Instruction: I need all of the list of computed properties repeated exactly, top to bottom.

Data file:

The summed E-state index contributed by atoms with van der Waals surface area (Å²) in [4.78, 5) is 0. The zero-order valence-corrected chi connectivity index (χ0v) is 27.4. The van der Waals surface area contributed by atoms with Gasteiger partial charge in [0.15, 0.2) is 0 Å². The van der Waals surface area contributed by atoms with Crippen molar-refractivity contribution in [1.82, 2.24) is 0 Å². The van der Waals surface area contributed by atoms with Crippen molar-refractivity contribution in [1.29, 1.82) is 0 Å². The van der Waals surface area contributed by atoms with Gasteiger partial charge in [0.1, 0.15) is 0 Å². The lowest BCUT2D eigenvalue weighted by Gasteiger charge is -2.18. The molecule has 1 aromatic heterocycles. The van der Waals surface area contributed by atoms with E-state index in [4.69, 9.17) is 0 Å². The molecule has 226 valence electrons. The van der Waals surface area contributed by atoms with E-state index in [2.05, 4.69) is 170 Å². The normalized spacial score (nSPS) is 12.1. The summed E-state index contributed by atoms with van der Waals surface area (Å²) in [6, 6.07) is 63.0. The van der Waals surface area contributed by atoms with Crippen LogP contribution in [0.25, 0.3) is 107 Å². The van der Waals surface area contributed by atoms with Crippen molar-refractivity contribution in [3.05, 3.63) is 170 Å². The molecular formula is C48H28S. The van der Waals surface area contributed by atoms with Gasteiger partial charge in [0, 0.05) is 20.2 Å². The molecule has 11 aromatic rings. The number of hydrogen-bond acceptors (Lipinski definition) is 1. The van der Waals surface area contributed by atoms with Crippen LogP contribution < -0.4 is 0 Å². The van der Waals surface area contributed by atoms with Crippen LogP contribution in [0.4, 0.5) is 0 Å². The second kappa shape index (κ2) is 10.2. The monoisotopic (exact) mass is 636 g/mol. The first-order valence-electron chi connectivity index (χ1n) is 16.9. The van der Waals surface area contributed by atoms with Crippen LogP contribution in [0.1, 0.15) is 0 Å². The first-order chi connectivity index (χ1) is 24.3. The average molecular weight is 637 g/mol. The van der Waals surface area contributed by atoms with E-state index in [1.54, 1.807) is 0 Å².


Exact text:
The summed E-state index contributed by atoms with van der Waals surface area (Å²) in [4.78, 5) is 0. The zero-order valence-corrected chi connectivity index (χ0v) is 27.4. The van der Waals surface area contributed by atoms with Gasteiger partial charge in [0.15, 0.2) is 0 Å². The van der Waals surface area contributed by atoms with Crippen molar-refractivity contribution in [1.82, 2.24) is 0 Å². The van der Waals surface area contributed by atoms with Crippen molar-refractivity contribution in [1.29, 1.82) is 0 Å². The van der Waals surface area contributed by atoms with Gasteiger partial charge in [0.1, 0.15) is 0 Å². The lowest BCUT2D eigenvalue weighted by Gasteiger charge is -2.18. The molecule has 1 aromatic heterocycles. The van der Waals surface area contributed by atoms with E-state index in [4.69, 9.17) is 0 Å². The molecule has 226 valence electrons. The van der Waals surface area contributed by atoms with E-state index in [2.05, 4.69) is 170 Å². The normalized spacial score (nSPS) is 12.1. The summed E-state index contributed by atoms with van der Waals surface area (Å²) in [6, 6.07) is 63.0. The van der Waals surface area contributed by atoms with Crippen LogP contribution in [0.25, 0.3) is 107 Å². The van der Waals surface area contributed by atoms with Crippen molar-refractivity contribution in [3.05, 3.63) is 170 Å². The molecular formula is C48H28S. The van der Waals surface area contributed by atoms with Gasteiger partial charge in [0, 0.05) is 20.2 Å². The molecule has 11 aromatic rings. The number of hydrogen-bond acceptors (Lipinski definition) is 1. The van der Waals surface area contributed by atoms with Crippen LogP contribution < -0.4 is 0 Å². The van der Waals surface area contributed by atoms with Crippen LogP contribution in [0.4, 0.5) is 0 Å². The second kappa shape index (κ2) is 10.2. The monoisotopic (exact) mass is 636 g/mol. The first-order valence-electron chi connectivity index (χ1n) is 16.9. The van der Waals surface area contributed by atoms with Crippen LogP contribution in [0.1, 0.15) is 0 Å². The first-order chi connectivity index (χ1) is 24.3. The average molecular weight is 637 g/mol. The van der Waals surface area contributed by atoms with E-state index in [1.54, 1.807) is 0 Å².